DEEP firefighters battle brush fire and layoffs

KENT, Conn. (WTNH) – Firefighters with the Department of Energy and Environmental Protection are working hard to contain a brush fire near the New York state line, but soon, there will be fewer of them to fight these fires.

From a neighborhood in Kent, News 8 cameras could see distinct plumes of smoke rising from Schaghticoke Mountain.

“We made a GPS map of that fire and it’s about 40 acres as of about 6:00 last night,” according to Richard Schenk, DEEP Fire Control Officer.

At 8 a.m. Thursday, DEEP firefighters were getting ready to hike 2 hours up trails full of rattlesnakes to cut fire lines around the blaze.

Related: Multiple towns respond to brush fire on Schaghticoke Mountain in Kent

“So these are some of the tools we use to create a fireline break,” said Christopher Kostopolous, whose technical title is “Maintainer 2” with DEEP.

Kostopolous spent the past nine years maintaining state parks for DEEP, and whenever the agency needed a team to fight brush fires, he did that too. Sometimes that meant spending three weeks at a time out on the west coast battling fires, but all that is about to end.

“They’re letting go ten of us, all of us with less than 10 years on the job,” Kostopolous said. “All of us, except for one, fight wildland fires.”

Due to state budget problems, DEEP has to layoff employees, and a bunch of them fight brush fires. Here’s the problem: If there are fewer state employees fighting brush fires, that means when there are brush fires in Connecticut, it is going to be up to the local fire departments to deal with them. In Kent, it’s an all volunteer department.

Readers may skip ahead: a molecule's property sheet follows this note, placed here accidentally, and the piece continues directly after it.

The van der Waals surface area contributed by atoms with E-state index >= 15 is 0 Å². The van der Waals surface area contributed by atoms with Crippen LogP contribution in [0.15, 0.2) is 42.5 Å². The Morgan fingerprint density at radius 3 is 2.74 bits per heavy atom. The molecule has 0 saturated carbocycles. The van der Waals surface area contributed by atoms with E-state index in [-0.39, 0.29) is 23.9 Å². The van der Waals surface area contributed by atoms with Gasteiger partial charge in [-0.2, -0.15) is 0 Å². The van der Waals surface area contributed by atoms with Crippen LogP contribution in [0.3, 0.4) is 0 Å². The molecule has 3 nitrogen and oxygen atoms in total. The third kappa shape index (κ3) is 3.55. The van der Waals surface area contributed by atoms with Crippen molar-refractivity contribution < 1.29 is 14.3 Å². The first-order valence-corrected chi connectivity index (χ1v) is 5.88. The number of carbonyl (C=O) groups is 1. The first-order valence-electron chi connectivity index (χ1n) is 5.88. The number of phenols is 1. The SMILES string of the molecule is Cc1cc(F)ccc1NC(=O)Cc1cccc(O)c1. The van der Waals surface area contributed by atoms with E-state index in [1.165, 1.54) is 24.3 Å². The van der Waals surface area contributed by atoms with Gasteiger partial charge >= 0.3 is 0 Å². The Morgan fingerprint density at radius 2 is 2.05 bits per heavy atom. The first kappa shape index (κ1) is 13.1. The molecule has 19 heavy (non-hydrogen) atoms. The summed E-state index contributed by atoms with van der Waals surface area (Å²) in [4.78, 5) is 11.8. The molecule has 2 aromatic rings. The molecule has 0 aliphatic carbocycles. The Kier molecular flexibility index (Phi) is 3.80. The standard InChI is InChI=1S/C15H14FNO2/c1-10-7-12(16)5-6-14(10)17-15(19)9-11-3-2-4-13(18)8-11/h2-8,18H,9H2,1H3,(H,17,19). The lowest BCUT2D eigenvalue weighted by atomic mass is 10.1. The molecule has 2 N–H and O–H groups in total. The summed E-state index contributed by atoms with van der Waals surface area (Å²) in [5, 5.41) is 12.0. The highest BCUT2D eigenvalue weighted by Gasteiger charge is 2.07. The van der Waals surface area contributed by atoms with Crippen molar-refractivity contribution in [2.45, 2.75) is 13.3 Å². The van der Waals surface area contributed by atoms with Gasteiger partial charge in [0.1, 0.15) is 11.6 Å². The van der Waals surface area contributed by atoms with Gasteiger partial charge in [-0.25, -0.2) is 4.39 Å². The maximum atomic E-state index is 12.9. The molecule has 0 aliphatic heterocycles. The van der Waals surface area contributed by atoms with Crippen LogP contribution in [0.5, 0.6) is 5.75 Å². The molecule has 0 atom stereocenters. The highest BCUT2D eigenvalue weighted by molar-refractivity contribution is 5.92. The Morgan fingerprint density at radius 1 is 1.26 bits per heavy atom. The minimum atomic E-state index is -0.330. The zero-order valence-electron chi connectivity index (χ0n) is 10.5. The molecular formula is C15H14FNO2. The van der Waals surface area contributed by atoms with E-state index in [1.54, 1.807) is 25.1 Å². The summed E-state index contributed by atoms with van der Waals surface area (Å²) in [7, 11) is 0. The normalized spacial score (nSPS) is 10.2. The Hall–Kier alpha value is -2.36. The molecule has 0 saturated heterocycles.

“An all volunteer force from Kent, an all volunteer force from Litchfield county,” said Bruce Adams, (D) Kent First Selectman. “It will be a real problem.”

2017 05 17 schaghticoke mountain fire kent DEEP firefighters battle brush fire and layoffs
Smoke can be seen from a fire on Schaghticoke Mountain in Kent (Photo: Twitter / LitchfieldCounty911)

It is not as a rare as you think. Kent has seen several brush fires, including one that burned 500 acres.

“It was about 15 years ago we had one and we had a few smaller ones since then,” Adams said.

Kostopolous says the state will lose its investment in him, and valuable resources with the layoffs.

“The state of Connecticut spent quite a bit of money on me by training me for wildland firefighting,” said Kostopolous. “I have 10 years experience fighting wildland fires.”

His union requires 6 weeks notice, so Kostopolous will be out of a job on June 23rd. He just bought a house in West Haven. On the other side, the state is laying off employees because it has to make up a $5 billion deficit in the next two year budget.

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